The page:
It's the season to get your fright on, and as usual, the video game industry has no shortage of spine-chilling and nerve-wracking games that'll make you wish that you'd left the lights on. A combination of tricks and treats make some horror games stand out from the rest of the pack though, and we've collected 20 of the best that you can play this weekend in case you don't plan to go out.
From the pure unsettling atmosphere of Bloodborne to shock value in Resident Evil Village, these thrill-loaded titles will make certain that you never fall asleep ever again. Which horror games will you be playing this fall? Shout out your favorites in the comments below.
One of the most recent releases on this list, Alan Wake Remastered is a stellar mystery game starring a writer who could have been pulled out of a Stephen King novel (Alan likes to quote King, too.) Remedy Entertainment's excellent action-adventure game has aged quite well, giving players a riveting and winding story of nightmares that comes to life thanks to great performances, a chilling atmosphere, and top-notch pacing. It's also just nice to return to a well-made linear action game in the age of massive open-world games. -- Steven Petite
See our Alan Wake Remastered review.
2014's Alien: Isolation was a bit of tough sell as a horror game. After spending many years as disposable cannon fodder in other Alien games, most notably in Aliens VS Predator and Aliens: Colonial Marines, the Xenomorph was elevated to boss status in Creative Assembly's survival horror FPS. Serving as a sequel to the original film, it moved away from the shooting galleries and action-horror from previous games, and honed its focus on dread, anxiety, and fearing the lone alien creature that stalks the halls of Sevastopol Station.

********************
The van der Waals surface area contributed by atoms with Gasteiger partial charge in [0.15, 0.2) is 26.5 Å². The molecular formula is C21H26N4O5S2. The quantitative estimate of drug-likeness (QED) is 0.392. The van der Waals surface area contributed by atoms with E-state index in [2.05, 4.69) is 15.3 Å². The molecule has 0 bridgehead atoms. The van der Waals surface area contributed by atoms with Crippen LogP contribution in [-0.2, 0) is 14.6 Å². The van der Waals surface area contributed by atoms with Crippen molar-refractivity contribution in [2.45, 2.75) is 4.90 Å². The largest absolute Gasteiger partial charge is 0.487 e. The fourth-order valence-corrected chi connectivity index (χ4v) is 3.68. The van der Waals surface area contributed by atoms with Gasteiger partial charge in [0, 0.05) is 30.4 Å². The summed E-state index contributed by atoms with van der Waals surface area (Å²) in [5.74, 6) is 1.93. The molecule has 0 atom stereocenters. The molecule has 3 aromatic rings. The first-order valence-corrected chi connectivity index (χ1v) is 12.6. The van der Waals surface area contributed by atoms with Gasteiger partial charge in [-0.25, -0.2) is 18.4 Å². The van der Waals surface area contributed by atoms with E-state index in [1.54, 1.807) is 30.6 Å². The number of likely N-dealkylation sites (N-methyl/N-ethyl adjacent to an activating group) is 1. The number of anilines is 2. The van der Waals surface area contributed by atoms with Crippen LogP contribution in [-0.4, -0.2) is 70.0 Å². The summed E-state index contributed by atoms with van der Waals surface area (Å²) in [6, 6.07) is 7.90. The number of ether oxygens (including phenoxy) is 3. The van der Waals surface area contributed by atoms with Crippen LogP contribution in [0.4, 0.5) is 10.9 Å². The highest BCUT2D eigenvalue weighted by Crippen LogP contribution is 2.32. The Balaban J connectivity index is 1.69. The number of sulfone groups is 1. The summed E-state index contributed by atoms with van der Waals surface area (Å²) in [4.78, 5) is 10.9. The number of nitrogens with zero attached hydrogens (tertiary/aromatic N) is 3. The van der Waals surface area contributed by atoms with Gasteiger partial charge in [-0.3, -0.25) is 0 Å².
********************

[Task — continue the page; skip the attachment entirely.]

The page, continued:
As a deep admirer of the original Alien, more so than the sequel Aliens, I longed for the day where we could get a game more influenced by the first film--with its quiet moments of dread and low-fi sci-fi aesthetic in full swing. What I appreciated most about Alien: Isolation was that it not only respected the original film, but it also fully understood what it made it so scary. As you're desperately scavenging for supplies throughout the corridors, those brief moments of calm would almost inevitably lead to situations where you'll come face to face with the Alien, who is all-powerful and cunning in its approach to slay any human that comes across its path. -- Alessandro Fillari
See our Alien: Isolation review.
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Amnesia: The Dark Descent, its expansion, Justine, and the sequel, Amnesia: A Machine for Pigs, comprise what is still one of the best horror franchises of all time. You can grab all three of them in the Amnesia Collection, available on the PlayStation and Xbox stores. Amnesia is undoubtedly the series that ignited my love of the horror game genre, and like many, I first experienced the game through Let's Plays by a then-little-known YouTuber called PewDiePie. It's terrifying enough to watch someone else to play, but getting behind the screen yourself is another experience altogether.
Released in 2010, Amnesia: The Dark Descent follows a man named Daniel, who wakes up in a dark castle with no memory of who he is, aside from his name. In exploring the castle, Daniel must fight to maintain his sanity while putting together pieces of his past and avoiding the dreadful monsters that lurk in the shadows. The first-person survival horror game was followed by a 2013 sequel, A Machine for Pigs, that begins with a wealthy industrialist waking up in his London mansion with (once again) no memory of the past few months, only the feeling that something is terribly wrong. If Amnesia has somehow flown under the radar for you over the past decade, then wait for a dark night, grab some headphones, and dive in. -- Jenae Sitzes